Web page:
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For five days last week at venues across the city - the regular club kind, the pop-up kind and the altogether strange kind (the streetcar) - the 20th anniversary edition of NXNE rocked on. There were massive YDS shows with Spoon and St. Vincent. There were shows where we discovered bands we hadn't known before (Unfinished Business!). There were not-so-secret late-night shows with Ryan Hemsworth and Mac DeMarco. And everywhere, everywhere, people were talking about Future Islands.
But there were also those unexpected moments that seem like they only happen during festivals - when a performer, song, bystander or even a piece of equipment makes a lasting impact. Here are some of our highlights.
For complete lists of our favourite things at NXNE 2014, plus show reviews, videos, photo galleries and more, see nowtoronto.com/nxne/2014.
The oOohh Baby Gimme Mores do the limbo
Throughout their early set at the Horseshoe on Wednesday, Toronto dance-punks the oOohh Baby Gimme Mores threw merch to their fans, walked through the crowd clanging a cowbell and, best of all, started a limbo contest. Singer/guitarist Densil McFarlane kicked it off by climbing down from the stage and slipping lithely under an outstretched cord, and then encouraged audience members to do the same, which they did. The four-piece's enthusiastic efforts and high-energy tunes were rewarded at the end, when it was announced that they'd been chosen to play at the Jay Z-founded Made In America festival in Philly.
Omar Souleyman's no-nonsense showmanship
Forty-seven-year-old Omar Souleyman looked like a don, decked out in a traditional outfit consisting of a jellabiya and keffiyeh, and sporting a neat moustache as he and his DJ played electronica-infused dabke folk music from his native Syria to Thursday's VICE Island crowd. In stark contrast to the Future Islands frontman who followed him, he didn't move much, but when he did it was methodical and purposeful, his most strenuous dance move consisting of his gently flipping his wrists back and forth like he was curling a mini-dumbbell.
Golden Teacher and Goat get their leotard on
Unhinged dancing by women musicians in bodysuits was the theme of my NXNE. Bring it on. Golden Teacher did just that at Lee's Palace on Friday. The collab between Glasgow noise punks Ultimate Thrush and analogue house duo Silk Cut got animalistic during a set that never let up for a moment, with one of their dancer/singers rocking it big-time in a leopard-print onesie. When the two wildly costumed women lead singers of Swedish experimental fusion collective Goat took over next, things only got crazier.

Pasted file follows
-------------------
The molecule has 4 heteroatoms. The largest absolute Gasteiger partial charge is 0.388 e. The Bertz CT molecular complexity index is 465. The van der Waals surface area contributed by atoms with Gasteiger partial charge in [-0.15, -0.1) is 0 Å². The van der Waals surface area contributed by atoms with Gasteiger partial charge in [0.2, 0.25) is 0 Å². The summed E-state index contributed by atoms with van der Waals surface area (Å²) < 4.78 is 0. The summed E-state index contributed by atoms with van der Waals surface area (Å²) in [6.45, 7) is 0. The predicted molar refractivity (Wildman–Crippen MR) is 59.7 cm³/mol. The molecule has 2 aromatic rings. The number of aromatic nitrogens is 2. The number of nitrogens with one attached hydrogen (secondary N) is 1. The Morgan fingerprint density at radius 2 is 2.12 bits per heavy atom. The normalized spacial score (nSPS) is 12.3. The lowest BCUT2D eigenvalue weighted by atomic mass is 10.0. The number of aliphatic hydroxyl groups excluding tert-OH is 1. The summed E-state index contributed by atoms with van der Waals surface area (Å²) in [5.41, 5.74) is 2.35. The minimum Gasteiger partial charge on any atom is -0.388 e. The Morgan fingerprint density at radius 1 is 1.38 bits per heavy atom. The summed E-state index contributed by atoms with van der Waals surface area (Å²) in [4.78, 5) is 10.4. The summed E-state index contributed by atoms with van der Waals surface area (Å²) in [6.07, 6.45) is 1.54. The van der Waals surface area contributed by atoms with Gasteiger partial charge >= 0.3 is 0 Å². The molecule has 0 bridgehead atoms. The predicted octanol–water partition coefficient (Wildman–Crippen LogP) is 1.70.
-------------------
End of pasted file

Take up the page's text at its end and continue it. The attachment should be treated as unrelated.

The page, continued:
Tim Hecker through a Funktion One
While the Great Hall's owners work through the arduous process of getting a proper liquor licence for their downstairs venue the Blk Box Theatre, their powerful high-end Funktion One sound system has been collecting dust. Rather than let all that wattage go to waste, owner Nav Sangha decided to move the giant stacks of speakers up to the main room for NXNE. On Thursday night, the increased power allowed crystalline clarity for White Poppy's solo ambient performance and a deafening roar for Fresh Snow's drone rock, but made the biggest difference for Tim Hecker's experimental electronic set. Playing in complete darkness helped put the emphasis completely on the eerily beautiful washes of sound.
Small child steals the Spoon show
A small child hoisted on her father's shoulders and playing catch-and-release with one of the beach balls bouncing over the Yonge-Dundas Square crowd earned the kind of enthusiastic cheers Spoon were unable to attain during their Saturday headlining set. The band sounded fine and their best songs were on display, but the performance lacked spontaneity - unlike the little girl shyly but happily playing in public. For those few minutes, everyone in the vicinity smiled at her and one another, cheered each time she caught the ball, cheered louder when she flimsily chucked it a few feet ahead, and then turned our attention back to the stage.
Unfinished Business remind us that school sucks
Three years ago, the now teenaged girls in Unfinished Business met in elementary school and honed their shredding skills at Girls Rock Camp Toronto. Since then they've played alongside Fucked Up at Long Winter, opened for Mac DeMarco and released their debut LP. On Sunday, the band added headlining NXNE Festival Village at Edward Day Gallery to their bio. The trio played quick and dirty punk-pop ditties that focused on the important things like how much school sucks and haunted houses rule, epic fails and why it's okay to laugh when people trip and fall. Lead singer and guitarist Sita rocked out on a killer cream-coloured Dimebag Darrell axe while belting out "FAIL FAIL FAIL FAIL... THAT'S WHAT I CALL AN EPIC FAIL." My own epic fail? Not picking up their LP on vinyl and a kitten-emblazoned band T-shirt.
The Lytics draw a crowd at Ryerson
You know when a band starts jamming outside in a kind of random spot with no one around, and then little by little people start trickling in, gathering in their shared appreciation for the music? Until yesterday, I thought that only happened in TV commercials. But then I caught Winnipeg rap quintet the Lytics playing on a Red Bull party bus on the Ryerson campus and witnessed exactly that. The positivity-fuelled group - made up of three emcees, one singer/emcee with a mean falsetto, and a DJ - started performing for a handful of scattered spectators but wound up attracting a pretty hefty crowd of charmed passersby with their poppy style of throwback, Tribe-ian hip-hop. There were even a couple of swooning young women with stars in their eyes.